Sports News of Wednesday, 4 April 2018
The Ghana Olympic Committee (GOC) has offered a peek at the official costume Team Ghana will wear for the opening ceremony of the 2018 Commonwealth Games which gets underway in a few hours in Gold Coast, Australia.
A tweet by the GOC reveals that the members of Ghana’s team at the Commonwealth Games will take to the Carrara Stadium, Carrara, Australia wearing a colourful kente strip.
The ladies will wear their pink kente vests over white long sleeve shirts. and kente skirts while the men will their kente vests over black trousers and white long sleeve shirts.
Ghana would be represented at the opening ceremony and throughout the Commonwealth Games by 72 sportsmen and sportswomen in 12 disciplines, with 35 technical men aiding them, with support from four medical doctors and 12 officials.
Ghana has won a total of 57 medals in the history of the Commonwealth Games comprising 15 gold, 18 silver and 24 bronze medals.
In the lead up to the Commonwealth Games, Ghana’s Deputy Minister of Youth and Sports, Pius Enam Hadzide announced a $15,000 cash prize for any gold medal winner from Ghana.
According to Mr Hadzide, who doubles as the Head of Ghana’s International Games Committee (IGC), his outfit decided that the government will contribute $5,000 to the total sum while an Australian philanthropist offered to contribute the remaining $10,000 for gold medal winners.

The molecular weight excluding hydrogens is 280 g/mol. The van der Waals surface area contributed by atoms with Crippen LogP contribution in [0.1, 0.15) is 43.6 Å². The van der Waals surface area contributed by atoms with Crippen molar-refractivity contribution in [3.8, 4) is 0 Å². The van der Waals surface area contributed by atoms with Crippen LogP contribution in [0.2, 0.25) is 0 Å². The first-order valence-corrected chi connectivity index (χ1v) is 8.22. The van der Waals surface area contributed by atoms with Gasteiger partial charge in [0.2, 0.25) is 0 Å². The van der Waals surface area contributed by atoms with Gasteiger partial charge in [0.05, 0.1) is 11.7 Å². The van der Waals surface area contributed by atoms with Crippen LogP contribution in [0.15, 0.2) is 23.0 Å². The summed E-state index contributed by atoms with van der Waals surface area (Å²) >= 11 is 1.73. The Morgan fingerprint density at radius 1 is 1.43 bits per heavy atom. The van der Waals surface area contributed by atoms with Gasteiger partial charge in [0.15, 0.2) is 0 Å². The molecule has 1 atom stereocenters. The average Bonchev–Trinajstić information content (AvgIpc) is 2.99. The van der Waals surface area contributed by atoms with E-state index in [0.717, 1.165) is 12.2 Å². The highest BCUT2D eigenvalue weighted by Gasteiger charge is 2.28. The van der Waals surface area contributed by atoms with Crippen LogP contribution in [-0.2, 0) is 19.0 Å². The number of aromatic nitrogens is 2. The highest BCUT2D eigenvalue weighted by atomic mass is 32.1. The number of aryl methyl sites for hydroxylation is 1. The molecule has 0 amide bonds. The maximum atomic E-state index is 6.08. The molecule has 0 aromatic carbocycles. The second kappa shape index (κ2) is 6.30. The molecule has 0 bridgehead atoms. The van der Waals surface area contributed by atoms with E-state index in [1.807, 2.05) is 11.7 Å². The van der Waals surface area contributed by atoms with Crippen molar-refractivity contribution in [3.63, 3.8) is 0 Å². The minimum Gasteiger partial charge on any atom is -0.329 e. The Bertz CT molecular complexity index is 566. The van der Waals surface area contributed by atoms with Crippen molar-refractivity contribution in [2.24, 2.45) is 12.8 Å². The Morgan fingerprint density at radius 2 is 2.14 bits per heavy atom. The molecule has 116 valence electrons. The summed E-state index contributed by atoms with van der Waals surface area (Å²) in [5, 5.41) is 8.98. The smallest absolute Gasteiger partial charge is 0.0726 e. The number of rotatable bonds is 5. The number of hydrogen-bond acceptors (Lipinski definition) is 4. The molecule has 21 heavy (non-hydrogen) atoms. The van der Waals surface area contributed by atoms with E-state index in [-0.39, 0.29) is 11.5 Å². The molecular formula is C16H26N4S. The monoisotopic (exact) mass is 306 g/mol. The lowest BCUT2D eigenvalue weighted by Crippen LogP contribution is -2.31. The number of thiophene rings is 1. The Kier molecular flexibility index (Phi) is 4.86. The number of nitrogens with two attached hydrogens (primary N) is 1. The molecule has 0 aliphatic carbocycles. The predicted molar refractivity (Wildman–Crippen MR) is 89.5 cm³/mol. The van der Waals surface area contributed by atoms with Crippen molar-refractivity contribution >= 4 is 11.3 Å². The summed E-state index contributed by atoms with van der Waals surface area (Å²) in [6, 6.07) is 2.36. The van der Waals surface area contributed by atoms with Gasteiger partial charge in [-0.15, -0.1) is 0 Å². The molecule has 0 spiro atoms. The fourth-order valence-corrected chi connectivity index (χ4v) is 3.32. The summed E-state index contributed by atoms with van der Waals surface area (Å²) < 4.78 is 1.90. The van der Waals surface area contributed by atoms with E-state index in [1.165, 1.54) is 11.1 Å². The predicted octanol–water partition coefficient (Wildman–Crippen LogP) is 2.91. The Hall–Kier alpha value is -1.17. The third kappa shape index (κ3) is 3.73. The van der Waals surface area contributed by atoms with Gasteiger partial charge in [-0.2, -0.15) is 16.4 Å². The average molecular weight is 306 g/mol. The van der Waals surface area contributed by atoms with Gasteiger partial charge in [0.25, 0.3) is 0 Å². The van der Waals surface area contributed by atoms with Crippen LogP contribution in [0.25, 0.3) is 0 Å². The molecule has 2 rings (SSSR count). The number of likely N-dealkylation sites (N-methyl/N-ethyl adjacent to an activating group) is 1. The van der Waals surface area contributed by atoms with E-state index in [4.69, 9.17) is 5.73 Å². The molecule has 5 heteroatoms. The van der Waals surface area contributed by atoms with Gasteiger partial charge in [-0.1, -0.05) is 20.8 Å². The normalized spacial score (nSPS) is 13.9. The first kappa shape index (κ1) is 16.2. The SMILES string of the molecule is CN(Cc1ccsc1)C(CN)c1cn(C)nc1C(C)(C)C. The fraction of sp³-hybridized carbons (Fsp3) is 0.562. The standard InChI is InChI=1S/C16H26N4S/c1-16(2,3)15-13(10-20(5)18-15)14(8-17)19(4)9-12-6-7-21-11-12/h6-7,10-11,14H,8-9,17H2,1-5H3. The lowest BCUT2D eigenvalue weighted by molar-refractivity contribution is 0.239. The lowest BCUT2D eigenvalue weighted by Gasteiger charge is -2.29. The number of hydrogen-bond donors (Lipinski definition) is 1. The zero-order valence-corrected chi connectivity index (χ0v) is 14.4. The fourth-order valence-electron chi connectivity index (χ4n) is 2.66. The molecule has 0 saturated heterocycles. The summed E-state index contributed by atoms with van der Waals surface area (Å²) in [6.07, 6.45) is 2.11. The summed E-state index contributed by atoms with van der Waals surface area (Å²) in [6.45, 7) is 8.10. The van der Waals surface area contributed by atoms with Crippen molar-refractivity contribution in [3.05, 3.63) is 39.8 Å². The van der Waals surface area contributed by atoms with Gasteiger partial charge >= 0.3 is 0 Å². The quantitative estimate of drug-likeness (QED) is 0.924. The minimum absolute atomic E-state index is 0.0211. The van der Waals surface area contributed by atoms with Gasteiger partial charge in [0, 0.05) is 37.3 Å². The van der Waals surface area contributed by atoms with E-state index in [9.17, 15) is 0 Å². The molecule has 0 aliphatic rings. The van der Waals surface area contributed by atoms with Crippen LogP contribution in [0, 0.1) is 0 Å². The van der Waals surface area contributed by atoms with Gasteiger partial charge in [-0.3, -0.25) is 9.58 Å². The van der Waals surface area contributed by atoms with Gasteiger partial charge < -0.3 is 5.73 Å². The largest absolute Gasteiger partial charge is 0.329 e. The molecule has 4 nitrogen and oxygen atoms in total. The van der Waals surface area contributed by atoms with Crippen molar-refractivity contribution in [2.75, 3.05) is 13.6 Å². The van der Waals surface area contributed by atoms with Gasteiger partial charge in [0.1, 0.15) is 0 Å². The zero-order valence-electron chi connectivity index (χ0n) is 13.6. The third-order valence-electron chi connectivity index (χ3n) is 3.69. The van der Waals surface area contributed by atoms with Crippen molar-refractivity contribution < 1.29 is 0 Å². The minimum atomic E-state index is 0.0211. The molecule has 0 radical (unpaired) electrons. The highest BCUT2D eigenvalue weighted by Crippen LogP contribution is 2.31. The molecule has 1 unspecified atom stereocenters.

He added that silver and bronze medal winners from Ghana’s contingent will also receive $3,000 and $2,000 respectively for their efforts.
Kente, known as nwentom in Akan, is a type of silk and cotton fabric made of interwoven cloth strips and is native to the Akan ethnic group of South Ghana.
Kente is made in Akan lands such as Ashanti Kingdom, (Bonwire, Adanwomase, Sakora Wonoo, Ntonso in the Kwabre areas of the Ashanti Region). It is also worn by many other groups who have been influenced by Akans.
Kente comes from the word kenten, which means basket in Akan dialect Asante. Akans refer to kente as nwentoma, meaning woven cloth.
It is an Akan royal and sacred cloth worn only in times of extreme importance and was the cloth of kings. Over time, the use of kente became more widespread. However, its importance has remained and it is held in high esteem with Akans.